Last Monday, in a ceremony at Bangui airport, about 1,800 additional peacekeepers and police joined a mission under U.N. control in the battle-torn Central African Republic CAR), along with the previous contingent of 4,800 African troops and 1,000 international police. The new reinforcements have come from Pakistan, Sri Lanka, Indonesia, Morocco and Bangladesh, joining others from countries in Central Africa.
Yet as the extent of the violence continues to spread, many of those following the crisis are increasingly critical of the delayed and insufficient response of the U.N. takeover of peacekeeping operations. While the new troops are certainly welcome, Human Rights Watch has urged the U.N. member countries to ensure the full deployment of peacekeepers — the newly combined force is still only about two-thirds of what was authorized by the U.N. Security Council in April. Back then, the U.N. approved a force of up to 10,000 troops, 1,800 police and 20 corrections officers, known as MINUSCA, to take over authority on Sept. 15 from the African Union’s 5,800-strong MISCA force, which was deployed in December.
Both human rights groups and the security council are calling for the full and speedy deployment of the nearly 12,000-strong force, which diplomats now say won’t take place until early 2015. For its part, the U.N. says it has “worked tirelessly” since the April resolution was passed to solicit contributions from member states for equipment and helicopters and to mobilize the new force.
There certainly is no more time to waste — the violence has already resulted in at least 5,204 people having been killed since the eruption of sectarian violence last December, along with the displacement of nearly a quarter of the country’s population of 4.6 million. The population of the country is estimated as 81 percent Christian (52 percent Protestant and 29 percent Catholic), while Muslims roughly account for around 15 percent of the population.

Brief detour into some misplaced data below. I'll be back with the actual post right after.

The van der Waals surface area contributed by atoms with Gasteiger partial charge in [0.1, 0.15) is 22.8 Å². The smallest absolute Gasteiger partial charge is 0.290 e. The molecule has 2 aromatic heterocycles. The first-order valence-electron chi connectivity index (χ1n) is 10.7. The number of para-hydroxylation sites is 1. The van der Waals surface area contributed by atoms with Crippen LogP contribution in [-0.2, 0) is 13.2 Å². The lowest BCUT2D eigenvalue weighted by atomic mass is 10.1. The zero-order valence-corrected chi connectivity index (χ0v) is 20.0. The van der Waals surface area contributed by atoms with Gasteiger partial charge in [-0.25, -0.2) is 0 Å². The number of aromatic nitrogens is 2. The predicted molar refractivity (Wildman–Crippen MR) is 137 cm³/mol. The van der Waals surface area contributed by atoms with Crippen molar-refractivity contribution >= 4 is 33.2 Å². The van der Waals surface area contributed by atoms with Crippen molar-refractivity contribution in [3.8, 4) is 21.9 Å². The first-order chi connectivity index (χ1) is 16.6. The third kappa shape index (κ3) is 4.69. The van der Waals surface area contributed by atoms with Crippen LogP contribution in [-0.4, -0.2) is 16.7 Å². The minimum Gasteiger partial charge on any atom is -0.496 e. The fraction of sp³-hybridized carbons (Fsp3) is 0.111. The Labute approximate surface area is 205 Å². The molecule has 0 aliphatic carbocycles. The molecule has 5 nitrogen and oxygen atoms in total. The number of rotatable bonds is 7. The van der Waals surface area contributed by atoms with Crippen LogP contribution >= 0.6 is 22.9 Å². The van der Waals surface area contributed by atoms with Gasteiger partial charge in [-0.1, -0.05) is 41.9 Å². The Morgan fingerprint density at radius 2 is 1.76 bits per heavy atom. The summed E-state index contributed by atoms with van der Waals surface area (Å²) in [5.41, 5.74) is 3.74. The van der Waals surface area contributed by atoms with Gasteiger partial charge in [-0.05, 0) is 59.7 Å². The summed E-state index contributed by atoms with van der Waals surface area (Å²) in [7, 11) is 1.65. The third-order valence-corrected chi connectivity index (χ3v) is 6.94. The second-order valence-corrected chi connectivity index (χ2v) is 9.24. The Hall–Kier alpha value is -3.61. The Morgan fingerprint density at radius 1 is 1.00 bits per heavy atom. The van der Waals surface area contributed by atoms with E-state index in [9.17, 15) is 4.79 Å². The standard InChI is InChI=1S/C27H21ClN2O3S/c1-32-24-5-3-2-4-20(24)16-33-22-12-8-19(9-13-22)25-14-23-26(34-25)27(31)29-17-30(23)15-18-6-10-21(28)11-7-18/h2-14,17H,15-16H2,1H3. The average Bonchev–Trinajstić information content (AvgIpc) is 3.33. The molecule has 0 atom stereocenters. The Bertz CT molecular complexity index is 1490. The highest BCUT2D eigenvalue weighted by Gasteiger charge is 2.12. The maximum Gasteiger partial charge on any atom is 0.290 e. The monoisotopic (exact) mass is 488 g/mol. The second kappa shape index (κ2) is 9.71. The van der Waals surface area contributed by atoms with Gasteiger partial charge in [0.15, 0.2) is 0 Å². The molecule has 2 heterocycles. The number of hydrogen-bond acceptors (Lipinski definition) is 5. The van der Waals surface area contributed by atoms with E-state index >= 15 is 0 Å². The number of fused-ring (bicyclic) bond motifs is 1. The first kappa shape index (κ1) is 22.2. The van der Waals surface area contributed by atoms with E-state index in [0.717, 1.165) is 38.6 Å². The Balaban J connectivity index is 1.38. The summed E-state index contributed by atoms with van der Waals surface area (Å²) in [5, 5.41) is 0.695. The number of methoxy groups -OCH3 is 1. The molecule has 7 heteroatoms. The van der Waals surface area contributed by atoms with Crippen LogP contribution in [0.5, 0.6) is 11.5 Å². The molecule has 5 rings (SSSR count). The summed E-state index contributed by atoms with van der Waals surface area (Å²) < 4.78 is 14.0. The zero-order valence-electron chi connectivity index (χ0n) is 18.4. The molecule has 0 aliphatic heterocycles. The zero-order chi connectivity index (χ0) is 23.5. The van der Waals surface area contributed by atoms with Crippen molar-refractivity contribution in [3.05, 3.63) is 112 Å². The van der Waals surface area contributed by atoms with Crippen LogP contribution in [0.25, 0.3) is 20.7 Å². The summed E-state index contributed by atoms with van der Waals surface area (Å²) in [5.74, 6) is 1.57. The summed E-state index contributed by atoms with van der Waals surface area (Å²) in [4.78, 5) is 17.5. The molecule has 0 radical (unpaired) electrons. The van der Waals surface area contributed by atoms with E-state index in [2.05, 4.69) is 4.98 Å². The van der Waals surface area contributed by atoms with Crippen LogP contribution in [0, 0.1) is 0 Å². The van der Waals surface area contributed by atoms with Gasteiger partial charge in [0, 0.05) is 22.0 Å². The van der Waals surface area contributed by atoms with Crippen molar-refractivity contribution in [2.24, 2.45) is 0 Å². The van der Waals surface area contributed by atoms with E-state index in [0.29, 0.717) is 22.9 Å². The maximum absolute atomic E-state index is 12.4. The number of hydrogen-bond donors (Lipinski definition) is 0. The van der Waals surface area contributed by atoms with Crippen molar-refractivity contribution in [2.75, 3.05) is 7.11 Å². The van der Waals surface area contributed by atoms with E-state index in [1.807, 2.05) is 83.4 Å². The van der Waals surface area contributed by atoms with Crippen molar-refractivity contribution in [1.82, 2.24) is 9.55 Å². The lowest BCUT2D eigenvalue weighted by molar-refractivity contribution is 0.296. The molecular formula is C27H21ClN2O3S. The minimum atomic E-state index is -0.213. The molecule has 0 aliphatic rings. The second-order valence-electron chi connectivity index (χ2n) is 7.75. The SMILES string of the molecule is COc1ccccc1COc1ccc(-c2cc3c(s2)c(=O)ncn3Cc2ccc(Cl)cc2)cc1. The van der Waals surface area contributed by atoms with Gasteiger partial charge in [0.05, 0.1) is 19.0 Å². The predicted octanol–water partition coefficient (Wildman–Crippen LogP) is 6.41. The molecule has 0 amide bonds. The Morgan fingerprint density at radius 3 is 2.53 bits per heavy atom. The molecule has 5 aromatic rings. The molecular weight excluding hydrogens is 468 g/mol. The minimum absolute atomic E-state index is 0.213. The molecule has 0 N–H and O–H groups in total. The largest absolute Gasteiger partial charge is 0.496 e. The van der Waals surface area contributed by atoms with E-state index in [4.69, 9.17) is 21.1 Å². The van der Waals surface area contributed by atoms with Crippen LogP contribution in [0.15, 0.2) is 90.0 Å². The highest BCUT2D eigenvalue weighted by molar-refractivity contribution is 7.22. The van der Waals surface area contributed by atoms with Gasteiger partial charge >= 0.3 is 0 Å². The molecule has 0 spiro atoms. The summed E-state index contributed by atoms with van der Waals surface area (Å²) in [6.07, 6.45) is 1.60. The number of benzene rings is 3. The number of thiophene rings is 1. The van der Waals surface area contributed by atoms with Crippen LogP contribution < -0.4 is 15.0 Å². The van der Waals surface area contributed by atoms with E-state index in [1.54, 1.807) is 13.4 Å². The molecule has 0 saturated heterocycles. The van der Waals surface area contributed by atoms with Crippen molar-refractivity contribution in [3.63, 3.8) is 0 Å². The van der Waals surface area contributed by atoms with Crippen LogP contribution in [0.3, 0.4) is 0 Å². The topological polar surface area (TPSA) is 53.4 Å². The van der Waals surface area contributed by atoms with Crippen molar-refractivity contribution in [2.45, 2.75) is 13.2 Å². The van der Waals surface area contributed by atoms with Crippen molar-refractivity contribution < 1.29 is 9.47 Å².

The crisis has touched a deeply impoverished Central Africa since the mainly Muslim rebels of the Séléka alliance seized power from Francois Bozize in a March 2013 coup led by Michael Djotodia. Following the coup, some splinter groups of Séléka rebels embarked on a campaign of killing, raping and looting. Anti-Balaka militia groups, mainly Christian, then formed to protect civilians, and began counterattacks against Muslims.
The new U.N. mission urgently needs to accelerate the full deployment of its troops into eastern and central areas to protect citizens and support the immediate implementation by all signatories of the July 23 cease-fire agreement. There also needs to be a bottom-up approach to reconciliation by the transitional government, addressing the underlying causes of the conflict, which are largely economic, and include the voices of civil society — women, traditional leaders, religious figures, youth, and even armed groups. Including the voices of armed groups will be particularly challenging until those responsible for the bloodshed are weeded out, and many of the groups lack a central command. Some groups will try to strengthen their positions in advance of talks, others will splinter off and refuse to negotiate. Unfortunately, without a strong, disciplined military in CAR, and with a smaller contingent of international peacekeepers on the ground than required, the innocent victims of this resource grab may have to continue to suffer well after the new deployment.